October 21, 2007
Cybercrimes may have occurred in recent elections. There have been frequent suspicions but no conclusive proof. Now it is possible that ever more sophisticated schemes may be used to skew election results. This should be required reading for all candidates and their staff. But the focus is usually more on creating a new direct-mail piece or tv commercial.
Hackers could skew US elections
- 13:38 09 October 2007
- NewScientist.com news service
- Jessica Marshall
The web may not deserve its reputation as a great democratic tool, security experts say. They predict voters will increasingly be targeted by internet-based dirty tricks campaigns, and that the perpetrators will find it easier to cover their tracks.
While politicians have been quick to embrace the internet as an enabler for democracy, established security threats like spam emails and botnets – collections of “zombie” computers remotely controlled by hackers – all open new avenues for fraudulent campaigning. So said experts at an e-crime summit at Carnegie Mellon University in Pittsburgh, Pennsylvania last week.
Dirty tricks are not new. On US election day in 2002, the lines of a “get-out-the-voters” phone campaign sponsored by the New Hampshire Democratic Party were clogged by prank calls. In the 2006 election, 14000 Latino voters in Orange County, California, received letters telling them it was illegal for immigrants to vote.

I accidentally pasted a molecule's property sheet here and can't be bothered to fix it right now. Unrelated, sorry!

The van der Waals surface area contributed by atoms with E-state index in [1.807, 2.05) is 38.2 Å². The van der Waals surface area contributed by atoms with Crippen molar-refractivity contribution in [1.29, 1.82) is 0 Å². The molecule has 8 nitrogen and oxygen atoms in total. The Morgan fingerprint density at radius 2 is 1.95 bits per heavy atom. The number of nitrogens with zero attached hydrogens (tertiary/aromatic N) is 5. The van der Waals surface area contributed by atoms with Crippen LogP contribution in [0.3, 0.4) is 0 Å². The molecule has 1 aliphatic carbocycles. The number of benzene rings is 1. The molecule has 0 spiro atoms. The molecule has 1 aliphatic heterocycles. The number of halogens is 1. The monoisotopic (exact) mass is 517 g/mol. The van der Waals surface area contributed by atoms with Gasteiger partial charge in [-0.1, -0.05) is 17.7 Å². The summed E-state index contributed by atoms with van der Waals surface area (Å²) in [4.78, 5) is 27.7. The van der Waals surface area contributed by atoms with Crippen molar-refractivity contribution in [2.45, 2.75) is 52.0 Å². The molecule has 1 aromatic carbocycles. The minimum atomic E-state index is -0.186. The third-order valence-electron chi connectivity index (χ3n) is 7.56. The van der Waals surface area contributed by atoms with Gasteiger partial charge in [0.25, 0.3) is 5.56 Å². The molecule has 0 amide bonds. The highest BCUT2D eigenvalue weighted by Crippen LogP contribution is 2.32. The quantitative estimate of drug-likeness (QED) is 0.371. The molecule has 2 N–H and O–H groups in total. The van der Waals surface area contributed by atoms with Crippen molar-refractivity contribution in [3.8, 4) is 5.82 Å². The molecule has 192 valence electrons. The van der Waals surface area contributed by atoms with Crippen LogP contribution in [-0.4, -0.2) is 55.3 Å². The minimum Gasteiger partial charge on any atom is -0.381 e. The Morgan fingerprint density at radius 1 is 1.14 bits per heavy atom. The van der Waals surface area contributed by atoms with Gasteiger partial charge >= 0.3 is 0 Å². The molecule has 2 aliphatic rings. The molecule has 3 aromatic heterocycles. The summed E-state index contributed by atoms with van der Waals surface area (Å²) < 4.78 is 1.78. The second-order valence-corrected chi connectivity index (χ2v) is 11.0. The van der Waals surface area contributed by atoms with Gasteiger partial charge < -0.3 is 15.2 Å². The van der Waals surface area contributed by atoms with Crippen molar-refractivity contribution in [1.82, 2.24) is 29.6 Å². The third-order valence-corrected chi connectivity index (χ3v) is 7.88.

The harsh reality is that computers can do more untraceable damage to election campaigns — and most candidates and their high-priced consultants are oblivious to the threats and therefore do nothing to protect themselves from cybercrime. The article below focuses on federal elections but the same kinds of dirty tricks can impact any political campaign — from proverbial dogcatcher on up to those with aspirations of occupying the Oval Office. Some of these threats are so insidious that it would be hard to prove that they ever happened. But others like “typosquatting” should be addressed by every campaign that uses the internet.
Oliver Friedrichs of Symantec chaired a panel at last week’s APWG e-Crime Research Summit in Pittsburgh. He has now published much of his work in a chapter from the forthcoming “Crimeware” book.
Here is Oliver’s summary of what is covered:
Abuse of Candidates’ Internet Domain Names and Typo Squatting – In order
to determine the current level of domain name speculation and typo
squatting in the 2008 federal U.S. election, we performed an analysis of
17 well known candidate domain names in order to seek out domain
speculators and typo squatters. Our results were interesting to say the
least. Candidates have not done a good job at protecting themselves.
Some of the examples of infringement are quite interesting and humorous.